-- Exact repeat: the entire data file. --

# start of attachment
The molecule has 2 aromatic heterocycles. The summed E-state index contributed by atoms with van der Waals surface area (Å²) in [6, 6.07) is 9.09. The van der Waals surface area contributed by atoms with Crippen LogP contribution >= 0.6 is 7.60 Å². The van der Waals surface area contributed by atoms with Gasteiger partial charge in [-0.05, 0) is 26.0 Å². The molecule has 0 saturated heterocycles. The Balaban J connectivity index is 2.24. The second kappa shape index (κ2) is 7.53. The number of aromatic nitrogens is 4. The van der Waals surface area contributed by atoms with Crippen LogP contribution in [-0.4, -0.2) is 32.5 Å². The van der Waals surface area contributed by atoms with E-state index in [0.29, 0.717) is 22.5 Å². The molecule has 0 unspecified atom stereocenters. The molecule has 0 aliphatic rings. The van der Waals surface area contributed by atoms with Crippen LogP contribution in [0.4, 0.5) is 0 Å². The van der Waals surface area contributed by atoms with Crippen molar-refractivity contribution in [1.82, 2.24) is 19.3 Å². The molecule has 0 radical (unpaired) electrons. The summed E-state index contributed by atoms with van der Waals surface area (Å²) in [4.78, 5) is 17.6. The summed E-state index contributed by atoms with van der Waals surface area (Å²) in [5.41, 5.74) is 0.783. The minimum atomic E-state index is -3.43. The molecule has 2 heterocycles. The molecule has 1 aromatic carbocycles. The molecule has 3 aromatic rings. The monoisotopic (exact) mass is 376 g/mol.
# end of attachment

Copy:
The molecule has 2 aromatic heterocycles. The summed E-state index contributed by atoms with van der Waals surface area (Å²) in [6, 6.07) is 9.09. The van der Waals surface area contributed by atoms with Crippen LogP contribution >= 0.6 is 7.60 Å². The van der Waals surface area contributed by atoms with Gasteiger partial charge in [-0.05, 0) is 26.0 Å². The molecule has 0 saturated heterocycles. The Balaban J connectivity index is 2.24. The second kappa shape index (κ2) is 7.53. The number of aromatic nitrogens is 4. The van der Waals surface area contributed by atoms with Crippen LogP contribution in [-0.4, -0.2) is 32.5 Å². The van der Waals surface area contributed by atoms with E-state index in [0.29, 0.717) is 22.5 Å². The molecule has 0 unspecified atom stereocenters. The molecule has 0 aliphatic rings. The van der Waals surface area contributed by atoms with Crippen LogP contribution in [0.4, 0.5) is 0 Å². The van der Waals surface area contributed by atoms with Crippen molar-refractivity contribution in [1.82, 2.24) is 19.3 Å². The molecule has 0 radical (unpaired) electrons. The summed E-state index contributed by atoms with van der Waals surface area (Å²) in [4.78, 5) is 17.6. The summed E-state index contributed by atoms with van der Waals surface area (Å²) in [5.41, 5.74) is 0.783. The minimum atomic E-state index is -3.43. The molecule has 2 heterocycles. The molecule has 1 aromatic carbocycles. The molecule has 3 aromatic rings. The monoisotopic (exact) mass is 376 g/mol.